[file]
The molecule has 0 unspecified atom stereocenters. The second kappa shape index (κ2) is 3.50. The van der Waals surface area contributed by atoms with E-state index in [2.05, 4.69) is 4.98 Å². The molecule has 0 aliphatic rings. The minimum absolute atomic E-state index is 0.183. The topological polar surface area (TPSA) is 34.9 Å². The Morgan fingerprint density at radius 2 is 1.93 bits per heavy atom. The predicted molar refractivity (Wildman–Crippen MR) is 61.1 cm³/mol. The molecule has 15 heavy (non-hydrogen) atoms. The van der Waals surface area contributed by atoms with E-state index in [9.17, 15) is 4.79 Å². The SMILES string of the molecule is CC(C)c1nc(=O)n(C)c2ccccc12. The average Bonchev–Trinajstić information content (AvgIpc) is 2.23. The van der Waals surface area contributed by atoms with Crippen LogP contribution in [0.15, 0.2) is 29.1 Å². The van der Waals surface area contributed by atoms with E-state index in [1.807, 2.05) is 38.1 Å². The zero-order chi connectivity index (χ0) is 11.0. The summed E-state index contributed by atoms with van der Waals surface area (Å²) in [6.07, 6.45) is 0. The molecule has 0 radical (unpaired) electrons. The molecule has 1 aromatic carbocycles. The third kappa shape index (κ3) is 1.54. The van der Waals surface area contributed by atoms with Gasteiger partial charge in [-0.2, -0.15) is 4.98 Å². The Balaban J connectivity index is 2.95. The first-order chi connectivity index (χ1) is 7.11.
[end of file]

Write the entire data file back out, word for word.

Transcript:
The molecule has 0 unspecified atom stereocenters. The second kappa shape index (κ2) is 3.50. The van der Waals surface area contributed by atoms with E-state index in [2.05, 4.69) is 4.98 Å². The molecule has 0 aliphatic rings. The minimum absolute atomic E-state index is 0.183. The topological polar surface area (TPSA) is 34.9 Å². The Morgan fingerprint density at radius 2 is 1.93 bits per heavy atom. The predicted molar refractivity (Wildman–Crippen MR) is 61.1 cm³/mol. The molecule has 15 heavy (non-hydrogen) atoms. The van der Waals surface area contributed by atoms with E-state index in [9.17, 15) is 4.79 Å². The SMILES string of the molecule is CC(C)c1nc(=O)n(C)c2ccccc12. The average Bonchev–Trinajstić information content (AvgIpc) is 2.23. The van der Waals surface area contributed by atoms with Crippen LogP contribution in [0.15, 0.2) is 29.1 Å². The van der Waals surface area contributed by atoms with E-state index in [1.807, 2.05) is 38.1 Å². The zero-order chi connectivity index (χ0) is 11.0. The summed E-state index contributed by atoms with van der Waals surface area (Å²) in [6.07, 6.45) is 0. The molecule has 0 radical (unpaired) electrons. The molecule has 1 aromatic carbocycles. The third kappa shape index (κ3) is 1.54. The van der Waals surface area contributed by atoms with Gasteiger partial charge in [-0.2, -0.15) is 4.98 Å². The Balaban J connectivity index is 2.95. The first-order chi connectivity index (χ1) is 7.11.